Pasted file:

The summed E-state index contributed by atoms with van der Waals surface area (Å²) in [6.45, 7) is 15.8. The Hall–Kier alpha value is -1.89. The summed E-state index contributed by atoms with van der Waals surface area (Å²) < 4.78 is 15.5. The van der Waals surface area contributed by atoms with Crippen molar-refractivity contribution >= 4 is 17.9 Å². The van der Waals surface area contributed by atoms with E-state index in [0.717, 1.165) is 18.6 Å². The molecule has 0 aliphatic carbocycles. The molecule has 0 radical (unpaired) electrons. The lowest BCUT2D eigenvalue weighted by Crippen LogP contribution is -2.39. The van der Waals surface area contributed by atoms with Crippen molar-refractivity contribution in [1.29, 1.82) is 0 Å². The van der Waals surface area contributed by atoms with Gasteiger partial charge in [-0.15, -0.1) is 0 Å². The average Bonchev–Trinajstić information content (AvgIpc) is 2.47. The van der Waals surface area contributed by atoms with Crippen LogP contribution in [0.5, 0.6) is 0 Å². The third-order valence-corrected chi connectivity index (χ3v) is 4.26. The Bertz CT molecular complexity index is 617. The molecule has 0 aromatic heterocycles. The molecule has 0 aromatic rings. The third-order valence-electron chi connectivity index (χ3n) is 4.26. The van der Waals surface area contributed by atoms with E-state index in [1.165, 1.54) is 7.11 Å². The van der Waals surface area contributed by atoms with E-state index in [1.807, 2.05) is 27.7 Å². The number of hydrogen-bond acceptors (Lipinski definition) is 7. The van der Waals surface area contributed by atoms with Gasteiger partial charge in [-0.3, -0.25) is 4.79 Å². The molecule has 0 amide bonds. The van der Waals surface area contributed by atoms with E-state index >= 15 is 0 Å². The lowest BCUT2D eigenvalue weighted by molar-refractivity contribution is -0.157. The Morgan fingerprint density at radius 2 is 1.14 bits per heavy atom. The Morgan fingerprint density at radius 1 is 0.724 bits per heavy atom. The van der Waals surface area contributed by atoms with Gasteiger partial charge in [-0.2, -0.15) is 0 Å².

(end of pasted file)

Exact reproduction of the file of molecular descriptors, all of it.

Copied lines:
The summed E-state index contributed by atoms with van der Waals surface area (Å²) in [6.45, 7) is 15.8. The Hall–Kier alpha value is -1.89. The summed E-state index contributed by atoms with van der Waals surface area (Å²) < 4.78 is 15.5. The van der Waals surface area contributed by atoms with Crippen molar-refractivity contribution >= 4 is 17.9 Å². The van der Waals surface area contributed by atoms with E-state index in [0.717, 1.165) is 18.6 Å². The molecule has 0 aliphatic carbocycles. The molecule has 0 radical (unpaired) electrons. The lowest BCUT2D eigenvalue weighted by Crippen LogP contribution is -2.39. The van der Waals surface area contributed by atoms with Crippen molar-refractivity contribution in [1.29, 1.82) is 0 Å². The van der Waals surface area contributed by atoms with Gasteiger partial charge in [-0.15, -0.1) is 0 Å². The average Bonchev–Trinajstić information content (AvgIpc) is 2.47. The van der Waals surface area contributed by atoms with Crippen LogP contribution in [0.5, 0.6) is 0 Å². The third-order valence-corrected chi connectivity index (χ3v) is 4.26. The Bertz CT molecular complexity index is 617. The molecule has 0 aromatic heterocycles. The molecule has 0 aromatic rings. The third-order valence-electron chi connectivity index (χ3n) is 4.26. The van der Waals surface area contributed by atoms with E-state index in [1.165, 1.54) is 7.11 Å². The van der Waals surface area contributed by atoms with E-state index in [1.807, 2.05) is 27.7 Å². The number of hydrogen-bond acceptors (Lipinski definition) is 7. The van der Waals surface area contributed by atoms with Gasteiger partial charge in [-0.3, -0.25) is 4.79 Å². The molecule has 0 amide bonds. The van der Waals surface area contributed by atoms with E-state index >= 15 is 0 Å². The lowest BCUT2D eigenvalue weighted by molar-refractivity contribution is -0.157. The Morgan fingerprint density at radius 2 is 1.14 bits per heavy atom. The Morgan fingerprint density at radius 1 is 0.724 bits per heavy atom. The van der Waals surface area contributed by atoms with Gasteiger partial charge in [-0.2, -0.15) is 0 Å².